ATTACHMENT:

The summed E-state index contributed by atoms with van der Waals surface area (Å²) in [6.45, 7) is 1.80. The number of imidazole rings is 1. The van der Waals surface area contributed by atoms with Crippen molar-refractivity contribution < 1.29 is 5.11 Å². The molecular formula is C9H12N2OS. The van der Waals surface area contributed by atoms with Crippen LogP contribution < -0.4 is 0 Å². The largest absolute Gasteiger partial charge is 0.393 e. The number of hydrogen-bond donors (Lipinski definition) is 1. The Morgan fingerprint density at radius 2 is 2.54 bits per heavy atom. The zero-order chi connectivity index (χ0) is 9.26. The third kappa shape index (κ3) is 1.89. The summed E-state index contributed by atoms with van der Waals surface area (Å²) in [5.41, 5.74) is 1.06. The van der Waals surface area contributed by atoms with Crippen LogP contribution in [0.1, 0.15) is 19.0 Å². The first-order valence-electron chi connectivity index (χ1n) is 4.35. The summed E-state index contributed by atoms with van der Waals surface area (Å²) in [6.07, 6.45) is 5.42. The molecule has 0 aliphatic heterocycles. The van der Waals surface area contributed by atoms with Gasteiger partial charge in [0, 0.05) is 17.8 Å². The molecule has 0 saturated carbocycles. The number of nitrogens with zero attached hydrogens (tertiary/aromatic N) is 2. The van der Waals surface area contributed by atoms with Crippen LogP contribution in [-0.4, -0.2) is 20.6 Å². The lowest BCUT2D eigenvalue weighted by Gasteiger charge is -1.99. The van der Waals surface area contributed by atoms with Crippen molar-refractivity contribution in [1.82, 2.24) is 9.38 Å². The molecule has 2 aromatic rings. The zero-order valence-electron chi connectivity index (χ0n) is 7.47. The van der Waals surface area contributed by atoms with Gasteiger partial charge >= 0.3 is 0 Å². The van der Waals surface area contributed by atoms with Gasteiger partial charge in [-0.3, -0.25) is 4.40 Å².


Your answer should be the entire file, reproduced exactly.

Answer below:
The summed E-state index contributed by atoms with van der Waals surface area (Å²) in [6.45, 7) is 1.80. The number of imidazole rings is 1. The van der Waals surface area contributed by atoms with Crippen molar-refractivity contribution < 1.29 is 5.11 Å². The molecular formula is C9H12N2OS. The van der Waals surface area contributed by atoms with Crippen LogP contribution < -0.4 is 0 Å². The largest absolute Gasteiger partial charge is 0.393 e. The number of hydrogen-bond donors (Lipinski definition) is 1. The Morgan fingerprint density at radius 2 is 2.54 bits per heavy atom. The zero-order chi connectivity index (χ0) is 9.26. The third kappa shape index (κ3) is 1.89. The summed E-state index contributed by atoms with van der Waals surface area (Å²) in [5.41, 5.74) is 1.06. The van der Waals surface area contributed by atoms with Crippen LogP contribution in [0.1, 0.15) is 19.0 Å². The first-order valence-electron chi connectivity index (χ1n) is 4.35. The summed E-state index contributed by atoms with van der Waals surface area (Å²) in [6.07, 6.45) is 5.42. The molecule has 0 aliphatic heterocycles. The van der Waals surface area contributed by atoms with Gasteiger partial charge in [0, 0.05) is 17.8 Å². The molecule has 0 saturated carbocycles. The number of nitrogens with zero attached hydrogens (tertiary/aromatic N) is 2. The van der Waals surface area contributed by atoms with Crippen LogP contribution in [-0.4, -0.2) is 20.6 Å². The lowest BCUT2D eigenvalue weighted by Gasteiger charge is -1.99. The van der Waals surface area contributed by atoms with Crippen molar-refractivity contribution in [1.82, 2.24) is 9.38 Å². The molecule has 2 aromatic rings. The zero-order valence-electron chi connectivity index (χ0n) is 7.47. The van der Waals surface area contributed by atoms with Gasteiger partial charge >= 0.3 is 0 Å². The van der Waals surface area contributed by atoms with Gasteiger partial charge in [-0.3, -0.25) is 4.40 Å².